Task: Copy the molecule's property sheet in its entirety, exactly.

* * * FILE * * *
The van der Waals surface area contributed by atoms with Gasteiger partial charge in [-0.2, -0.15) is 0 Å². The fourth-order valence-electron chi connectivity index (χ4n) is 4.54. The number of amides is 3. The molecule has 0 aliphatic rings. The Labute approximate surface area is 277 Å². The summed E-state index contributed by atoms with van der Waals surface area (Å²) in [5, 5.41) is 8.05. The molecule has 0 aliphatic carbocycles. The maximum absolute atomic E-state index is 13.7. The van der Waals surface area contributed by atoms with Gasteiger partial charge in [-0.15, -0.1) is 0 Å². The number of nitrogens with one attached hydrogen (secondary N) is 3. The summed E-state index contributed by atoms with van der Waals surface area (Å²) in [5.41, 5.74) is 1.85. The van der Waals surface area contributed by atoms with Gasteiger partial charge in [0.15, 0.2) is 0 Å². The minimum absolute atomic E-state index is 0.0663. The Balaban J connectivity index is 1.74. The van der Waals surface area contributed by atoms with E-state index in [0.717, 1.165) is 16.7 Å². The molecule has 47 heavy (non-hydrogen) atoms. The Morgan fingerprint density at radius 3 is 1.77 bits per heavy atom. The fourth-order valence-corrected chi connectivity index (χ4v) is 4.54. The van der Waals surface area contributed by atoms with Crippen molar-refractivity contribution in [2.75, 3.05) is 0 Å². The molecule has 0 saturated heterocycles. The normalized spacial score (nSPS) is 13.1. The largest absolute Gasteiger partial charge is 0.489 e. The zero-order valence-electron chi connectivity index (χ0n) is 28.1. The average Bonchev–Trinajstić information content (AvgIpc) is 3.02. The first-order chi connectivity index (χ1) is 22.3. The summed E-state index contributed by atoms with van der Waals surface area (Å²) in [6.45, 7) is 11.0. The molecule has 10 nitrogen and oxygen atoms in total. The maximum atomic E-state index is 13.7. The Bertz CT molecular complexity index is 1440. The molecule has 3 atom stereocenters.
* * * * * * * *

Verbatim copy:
The van der Waals surface area contributed by atoms with Gasteiger partial charge in [-0.2, -0.15) is 0 Å². The fourth-order valence-electron chi connectivity index (χ4n) is 4.54. The number of amides is 3. The molecule has 0 aliphatic rings. The Labute approximate surface area is 277 Å². The summed E-state index contributed by atoms with van der Waals surface area (Å²) in [5, 5.41) is 8.05. The molecule has 0 aliphatic carbocycles. The maximum absolute atomic E-state index is 13.7. The van der Waals surface area contributed by atoms with Gasteiger partial charge in [-0.15, -0.1) is 0 Å². The number of nitrogens with one attached hydrogen (secondary N) is 3. The summed E-state index contributed by atoms with van der Waals surface area (Å²) in [5.41, 5.74) is 1.85. The van der Waals surface area contributed by atoms with Gasteiger partial charge in [0.15, 0.2) is 0 Å². The minimum absolute atomic E-state index is 0.0663. The Balaban J connectivity index is 1.74. The van der Waals surface area contributed by atoms with E-state index in [0.717, 1.165) is 16.7 Å². The molecule has 47 heavy (non-hydrogen) atoms. The Morgan fingerprint density at radius 3 is 1.77 bits per heavy atom. The fourth-order valence-corrected chi connectivity index (χ4v) is 4.54. The van der Waals surface area contributed by atoms with Crippen molar-refractivity contribution in [2.75, 3.05) is 0 Å². The molecule has 0 saturated heterocycles. The normalized spacial score (nSPS) is 13.1. The largest absolute Gasteiger partial charge is 0.489 e. The zero-order valence-electron chi connectivity index (χ0n) is 28.1. The average Bonchev–Trinajstić information content (AvgIpc) is 3.02. The first-order chi connectivity index (χ1) is 22.3. The summed E-state index contributed by atoms with van der Waals surface area (Å²) in [6.45, 7) is 11.0. The molecule has 10 nitrogen and oxygen atoms in total. The maximum atomic E-state index is 13.7. The Bertz CT molecular complexity index is 1440. The molecule has 3 atom stereocenters.